Has anyone any thoughts on this?greenspun.com : LUSENET : Repossession : One Thread
An article in the Estates Gazette from 1995 ended with the following paragraph:
"Following the collapse in the property market, and with such clear court decisions, it is no surprise that the whole concept of MIG insurance has now altered. The fee charged to borrowers used to be called a premium. Significantly, in 1994, this was changed to an additional mortgage security fee so as to avoid confusion. In no way does it relate specifically to a premium or contract."
My query, why was it so significant that the fee name was changed and that it does not relate to a contract?
-- Matt (Mattyc@ntlworld.com), December 07, 2000
I think for the reasons we were discussing under the MIG thread a bit further down. Those MIG's drafted before 1993/4 were definitely insurance premiums, they were sold as such AND I am sure that a contract was created between the Borrower and the Insurance Co as well as the Lender i.e we are covered by the "premium" we paid to mitigate any losses incurred in the event of a repossession. Why would they otherwise spend so much time and effort trying to hide the older MIG's from us? Why hasn't a Lender taken an older MIG policy shortfall all the way to court? There would have to a judgement...which would create a precedent and they don't want that now do they?
-- Too scared to say (email@example.com), December 07, 2000.
Having just spoken to an IFA I am much clearer about this:
The word 'Premium', being a "payment on an insurance contract", was changed so that there could be no doubt as to whether there was any contract between the insurer and the borrower. As the borrower had previously paid, as shown on the completion statement, the premium, this meant that there was a contract of insurance which could easily be seen in the eyes of the law, to cover both borrower and lender. Apparently in the early 1990's several cases came to court and the borrower was cleared due to this. This is mainly why the wording was changed - lenders and insurers act fast when they get stung. I have looked but it seems that these cases went unreported and that unless the court where the case was held is known it is impossible to find them.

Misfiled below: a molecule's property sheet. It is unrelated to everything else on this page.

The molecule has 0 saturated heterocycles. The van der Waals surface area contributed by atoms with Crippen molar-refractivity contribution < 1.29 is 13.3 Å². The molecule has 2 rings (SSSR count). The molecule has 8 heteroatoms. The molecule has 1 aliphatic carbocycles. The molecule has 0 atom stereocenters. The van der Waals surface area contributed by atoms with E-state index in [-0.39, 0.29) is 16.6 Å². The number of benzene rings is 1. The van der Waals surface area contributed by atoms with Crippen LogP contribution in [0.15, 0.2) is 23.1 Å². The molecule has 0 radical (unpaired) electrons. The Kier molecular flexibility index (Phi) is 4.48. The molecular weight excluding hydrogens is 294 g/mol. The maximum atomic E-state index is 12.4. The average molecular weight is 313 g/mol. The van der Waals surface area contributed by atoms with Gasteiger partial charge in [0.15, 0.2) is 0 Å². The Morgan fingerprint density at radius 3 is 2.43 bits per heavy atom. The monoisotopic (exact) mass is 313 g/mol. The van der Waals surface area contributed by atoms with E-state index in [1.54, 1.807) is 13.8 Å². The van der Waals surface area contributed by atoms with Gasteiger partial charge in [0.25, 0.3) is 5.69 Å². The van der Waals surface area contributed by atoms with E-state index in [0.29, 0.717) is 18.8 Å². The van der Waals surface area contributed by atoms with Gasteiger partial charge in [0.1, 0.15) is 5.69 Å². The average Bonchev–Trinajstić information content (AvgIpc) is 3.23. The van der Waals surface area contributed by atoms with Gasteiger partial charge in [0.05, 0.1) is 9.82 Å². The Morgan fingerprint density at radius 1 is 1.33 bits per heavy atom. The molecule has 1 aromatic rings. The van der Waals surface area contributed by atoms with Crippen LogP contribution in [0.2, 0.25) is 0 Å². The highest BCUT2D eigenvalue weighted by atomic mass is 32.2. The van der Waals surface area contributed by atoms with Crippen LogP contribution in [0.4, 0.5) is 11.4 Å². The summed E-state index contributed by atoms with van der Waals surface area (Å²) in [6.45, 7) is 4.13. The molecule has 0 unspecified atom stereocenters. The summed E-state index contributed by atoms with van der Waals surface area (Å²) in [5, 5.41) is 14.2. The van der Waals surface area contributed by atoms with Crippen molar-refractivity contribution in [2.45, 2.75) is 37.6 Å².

As, where the word 'premium' was used, it means there was a in theory a contract it also means that the borrower has every right to a copy of the policy.
-- Matt (firstname.lastname@example.org), December 08, 2000.
I understood that no cases ever reached court - they settled to avoid a judgement. I am relying on this exact argument in my case! If it comes to a head I will go public with every detail, but right now I am just too scared.
-- Too scared to say (email@example.com), December 08, 2000.
There's been a recent addition to the HRP's Repossession section on MIGs, under the section called 'Why lenders refuse to supply documents'.
-- Eleanor Scott (firstname.lastname@example.org), December 15, 2000.